Lovecraft anniversary marked by feeling of creeping dread

THE 75th anniversary of the death of horror writer H.P. Lovecraft has been commemorated with an indefinable sense of terror.

Fans of the influential writer – whose works depict mankind as the hapless puppets of the ancient, evil creatures lurking on the fringes of our reality – paid their respects by sitting bolt upright in a intense state of paranoia-bordering-on-insanity.

Horror fan Roy Hobbs said: “I’ve got Lovecraft to thank for opening my eyes to the utter meaninglessness of human existence in a vast, cold universe full of dread. So naturally I wanted to pay my respects by driving myself temporarily mad with fear.

He added: “It was mid-morning at the time, and a strange shadow fell across my desk.

“I looked up and saw… a thing beyond description, a thing of such pronounced hideousness as to mock almighty God by its very being, a being that no human tongue could name nor mortal syllable describe”

“Rubbing my eyes, I realised it was actually my line manager, Richard, telling me to stop staring like a mentalist and do some work.”

Thousands worldwide remembered the groundbreaking writer’s passing by experiencing an eerie feeling that they were being watched, possibly by beings not of this realm, and glimpsing slimy things from the corners of their eyes.

25-year-old Lovecraft devotee Emma Bradford: “Late yesterday afternoon at about 5.30pm,  I felt overwhelmed with dread and disgust at the unnameable, tentacled, sub-human horrors lurking all around me.”

“However, that is actually quite normal, as I work at Spearmint Rhino.”



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Celtic to sneer at grubby stadium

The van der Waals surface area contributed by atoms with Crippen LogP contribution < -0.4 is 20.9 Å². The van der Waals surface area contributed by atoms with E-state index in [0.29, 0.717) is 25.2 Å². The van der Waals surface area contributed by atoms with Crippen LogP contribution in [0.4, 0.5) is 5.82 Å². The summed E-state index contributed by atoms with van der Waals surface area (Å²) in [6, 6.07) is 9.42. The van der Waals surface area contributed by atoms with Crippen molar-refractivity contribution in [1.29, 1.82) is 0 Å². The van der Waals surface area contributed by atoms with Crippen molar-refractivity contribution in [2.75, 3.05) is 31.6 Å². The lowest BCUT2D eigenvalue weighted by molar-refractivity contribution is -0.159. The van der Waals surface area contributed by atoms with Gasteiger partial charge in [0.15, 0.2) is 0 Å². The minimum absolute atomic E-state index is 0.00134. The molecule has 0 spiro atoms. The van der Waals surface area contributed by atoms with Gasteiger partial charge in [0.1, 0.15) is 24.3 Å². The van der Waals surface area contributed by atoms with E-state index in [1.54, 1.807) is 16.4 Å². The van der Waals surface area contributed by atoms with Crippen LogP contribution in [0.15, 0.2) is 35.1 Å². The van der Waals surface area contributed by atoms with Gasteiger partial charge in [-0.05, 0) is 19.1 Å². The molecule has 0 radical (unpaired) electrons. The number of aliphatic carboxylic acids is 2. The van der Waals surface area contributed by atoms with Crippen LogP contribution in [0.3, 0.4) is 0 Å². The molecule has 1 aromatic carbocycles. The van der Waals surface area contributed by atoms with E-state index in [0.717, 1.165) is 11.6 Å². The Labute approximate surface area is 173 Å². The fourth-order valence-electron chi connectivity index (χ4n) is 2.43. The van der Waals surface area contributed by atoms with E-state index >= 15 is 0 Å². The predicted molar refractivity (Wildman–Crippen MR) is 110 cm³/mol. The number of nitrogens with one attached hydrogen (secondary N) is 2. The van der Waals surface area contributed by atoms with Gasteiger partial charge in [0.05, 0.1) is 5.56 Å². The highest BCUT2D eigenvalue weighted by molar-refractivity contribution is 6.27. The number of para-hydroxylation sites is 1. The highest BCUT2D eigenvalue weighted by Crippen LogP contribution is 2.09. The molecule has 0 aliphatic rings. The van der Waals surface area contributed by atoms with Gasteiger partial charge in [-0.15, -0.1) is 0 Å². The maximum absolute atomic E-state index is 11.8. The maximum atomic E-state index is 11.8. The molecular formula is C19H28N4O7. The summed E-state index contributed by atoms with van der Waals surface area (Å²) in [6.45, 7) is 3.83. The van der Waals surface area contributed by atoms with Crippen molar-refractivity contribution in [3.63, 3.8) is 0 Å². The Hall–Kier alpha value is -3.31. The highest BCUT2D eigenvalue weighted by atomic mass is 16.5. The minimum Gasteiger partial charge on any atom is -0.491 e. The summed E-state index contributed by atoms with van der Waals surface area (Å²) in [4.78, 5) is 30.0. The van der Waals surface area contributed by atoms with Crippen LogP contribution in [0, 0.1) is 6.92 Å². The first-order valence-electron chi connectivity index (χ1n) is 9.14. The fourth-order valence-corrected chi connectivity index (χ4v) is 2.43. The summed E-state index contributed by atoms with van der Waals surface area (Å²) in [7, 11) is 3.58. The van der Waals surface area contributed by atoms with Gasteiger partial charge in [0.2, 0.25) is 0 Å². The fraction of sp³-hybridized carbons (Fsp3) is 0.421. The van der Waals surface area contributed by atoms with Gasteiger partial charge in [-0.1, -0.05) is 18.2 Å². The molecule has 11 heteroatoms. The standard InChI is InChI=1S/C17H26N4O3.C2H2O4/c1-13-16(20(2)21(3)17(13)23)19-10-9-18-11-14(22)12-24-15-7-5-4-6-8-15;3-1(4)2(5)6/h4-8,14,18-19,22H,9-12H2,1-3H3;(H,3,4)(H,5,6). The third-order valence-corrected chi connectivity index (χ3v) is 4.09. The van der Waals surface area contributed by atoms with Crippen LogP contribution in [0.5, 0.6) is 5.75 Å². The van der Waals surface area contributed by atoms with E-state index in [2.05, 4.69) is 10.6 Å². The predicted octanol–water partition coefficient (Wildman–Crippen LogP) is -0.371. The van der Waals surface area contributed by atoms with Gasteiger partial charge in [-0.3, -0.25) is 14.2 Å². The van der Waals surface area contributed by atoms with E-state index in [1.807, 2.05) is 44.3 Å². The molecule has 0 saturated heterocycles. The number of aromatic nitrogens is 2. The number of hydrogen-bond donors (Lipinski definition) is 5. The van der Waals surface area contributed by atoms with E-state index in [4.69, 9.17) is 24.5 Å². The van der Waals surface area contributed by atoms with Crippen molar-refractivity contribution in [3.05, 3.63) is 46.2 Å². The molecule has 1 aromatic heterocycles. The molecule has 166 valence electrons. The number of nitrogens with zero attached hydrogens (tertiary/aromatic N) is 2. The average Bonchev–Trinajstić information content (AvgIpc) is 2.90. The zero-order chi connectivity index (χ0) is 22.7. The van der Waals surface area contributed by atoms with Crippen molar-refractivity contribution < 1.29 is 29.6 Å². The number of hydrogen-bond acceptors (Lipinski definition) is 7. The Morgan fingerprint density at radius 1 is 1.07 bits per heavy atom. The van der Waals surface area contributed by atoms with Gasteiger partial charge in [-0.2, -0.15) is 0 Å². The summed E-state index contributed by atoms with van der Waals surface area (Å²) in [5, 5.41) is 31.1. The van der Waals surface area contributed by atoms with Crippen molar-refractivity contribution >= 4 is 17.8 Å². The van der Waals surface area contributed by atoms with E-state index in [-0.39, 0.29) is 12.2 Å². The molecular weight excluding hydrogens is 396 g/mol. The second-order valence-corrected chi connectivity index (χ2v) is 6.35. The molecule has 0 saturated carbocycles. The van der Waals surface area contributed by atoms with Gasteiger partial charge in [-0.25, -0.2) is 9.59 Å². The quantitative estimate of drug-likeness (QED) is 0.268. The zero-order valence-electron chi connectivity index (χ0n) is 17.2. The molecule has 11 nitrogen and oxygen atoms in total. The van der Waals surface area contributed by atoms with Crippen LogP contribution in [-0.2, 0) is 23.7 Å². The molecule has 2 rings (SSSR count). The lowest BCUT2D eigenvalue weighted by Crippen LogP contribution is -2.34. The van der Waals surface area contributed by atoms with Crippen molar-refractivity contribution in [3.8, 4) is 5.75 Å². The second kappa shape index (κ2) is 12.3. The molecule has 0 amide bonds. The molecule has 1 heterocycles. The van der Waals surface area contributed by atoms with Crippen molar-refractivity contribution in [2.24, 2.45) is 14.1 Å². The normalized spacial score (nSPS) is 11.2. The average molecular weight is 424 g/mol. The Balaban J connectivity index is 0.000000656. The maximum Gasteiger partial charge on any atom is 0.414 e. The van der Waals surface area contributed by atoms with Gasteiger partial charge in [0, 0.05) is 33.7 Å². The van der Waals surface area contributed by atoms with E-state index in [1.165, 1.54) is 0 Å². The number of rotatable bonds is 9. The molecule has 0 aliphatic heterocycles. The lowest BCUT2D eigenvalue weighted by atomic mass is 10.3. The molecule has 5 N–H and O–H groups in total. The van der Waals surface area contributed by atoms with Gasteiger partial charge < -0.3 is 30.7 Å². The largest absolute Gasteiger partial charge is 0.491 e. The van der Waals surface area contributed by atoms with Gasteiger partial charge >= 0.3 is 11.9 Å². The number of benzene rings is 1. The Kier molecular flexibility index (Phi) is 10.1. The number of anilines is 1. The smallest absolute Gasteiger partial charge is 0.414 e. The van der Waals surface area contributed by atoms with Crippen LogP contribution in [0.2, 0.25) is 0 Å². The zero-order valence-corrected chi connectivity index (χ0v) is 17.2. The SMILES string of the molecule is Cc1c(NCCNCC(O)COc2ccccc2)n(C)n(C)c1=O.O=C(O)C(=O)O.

CELTIC fans will replace sectarian chants with derogatory comments about furnishings at this weekend’s Old Firm derby.

The teams will meet for the first time since Rangers told the tax man that they were unable to monetise half a city’s worth of fanatical support, and Celtic fans have already looked up the spelling of the words ‘declasse’ and ‘gauche’ for their banners.

Celtic supporter Tom Logan said “Whilst one is willing to temporarily countenance the company of a Hun on occasions such as these, the frankly dreadful selection of Chablis at Ibrox is beyond the pale.

“I doubt that I will be taking my gloves off when I’m in their ghastly little stadium and I shall be instructing my man to ensure the Bentley’s engine is kept running at all times should the whole affair become too distressingly shabby.”

The home team has been ordered to replace the traditional pre-match handshake with a tug of the forelock to their betters and Celtic has asked whether somebody will be keeping an eye on the valuables in their dressing room during the match ‘just in case’.

In a gesture of goodwill, Rangers have been told they can keep the coin tossed at the start of the match, as long as they promise not to spend it all on gin or at the bookies.

Footballologist Wayne Hayes said “It’s nice to see a fixture with an already-maniacal level of hatred attached to it ramp up the tension by adding class division into the mix. Although given that they’re both Scottish the word ‘class’ is somewhat relative, obviously.”

“In terms of adding an extra layer of rivalry it’s rather like Israel finding out Palestine has slept with its sister.”